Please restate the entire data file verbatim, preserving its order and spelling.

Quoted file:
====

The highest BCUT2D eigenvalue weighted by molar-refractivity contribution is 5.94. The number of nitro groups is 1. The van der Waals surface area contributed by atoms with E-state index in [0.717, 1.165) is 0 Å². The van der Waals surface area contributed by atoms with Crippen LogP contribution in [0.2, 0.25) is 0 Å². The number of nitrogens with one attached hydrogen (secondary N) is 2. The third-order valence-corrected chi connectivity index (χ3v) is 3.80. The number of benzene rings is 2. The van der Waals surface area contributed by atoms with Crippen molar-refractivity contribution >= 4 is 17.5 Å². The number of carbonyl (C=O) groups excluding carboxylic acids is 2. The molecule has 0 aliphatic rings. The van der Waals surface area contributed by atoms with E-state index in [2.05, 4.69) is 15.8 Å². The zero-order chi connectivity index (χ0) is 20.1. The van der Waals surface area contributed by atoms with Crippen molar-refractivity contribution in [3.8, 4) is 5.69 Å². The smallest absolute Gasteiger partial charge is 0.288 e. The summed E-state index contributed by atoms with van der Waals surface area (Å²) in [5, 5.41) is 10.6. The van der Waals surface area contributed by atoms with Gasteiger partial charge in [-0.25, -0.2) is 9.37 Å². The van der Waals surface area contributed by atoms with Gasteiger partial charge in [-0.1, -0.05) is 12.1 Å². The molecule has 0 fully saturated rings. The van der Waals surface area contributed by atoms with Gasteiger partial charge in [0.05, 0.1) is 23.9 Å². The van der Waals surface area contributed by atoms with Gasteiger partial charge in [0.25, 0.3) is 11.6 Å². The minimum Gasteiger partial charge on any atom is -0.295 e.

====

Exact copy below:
The highest BCUT2D eigenvalue weighted by molar-refractivity contribution is 5.94. The number of nitro groups is 1. The van der Waals surface area contributed by atoms with E-state index in [0.717, 1.165) is 0 Å². The van der Waals surface area contributed by atoms with Crippen LogP contribution in [0.2, 0.25) is 0 Å². The number of nitrogens with one attached hydrogen (secondary N) is 2. The third-order valence-corrected chi connectivity index (χ3v) is 3.80. The number of benzene rings is 2. The van der Waals surface area contributed by atoms with Crippen molar-refractivity contribution >= 4 is 17.5 Å². The number of carbonyl (C=O) groups excluding carboxylic acids is 2. The molecule has 0 aliphatic rings. The van der Waals surface area contributed by atoms with E-state index in [2.05, 4.69) is 15.8 Å². The zero-order chi connectivity index (χ0) is 20.1. The van der Waals surface area contributed by atoms with Crippen molar-refractivity contribution in [3.8, 4) is 5.69 Å². The smallest absolute Gasteiger partial charge is 0.288 e. The summed E-state index contributed by atoms with van der Waals surface area (Å²) in [5, 5.41) is 10.6. The van der Waals surface area contributed by atoms with Gasteiger partial charge in [-0.25, -0.2) is 9.37 Å². The van der Waals surface area contributed by atoms with Gasteiger partial charge in [-0.1, -0.05) is 12.1 Å². The molecule has 0 fully saturated rings. The van der Waals surface area contributed by atoms with Gasteiger partial charge in [0.05, 0.1) is 23.9 Å². The van der Waals surface area contributed by atoms with Gasteiger partial charge in [0.25, 0.3) is 11.6 Å². The minimum Gasteiger partial charge on any atom is -0.295 e.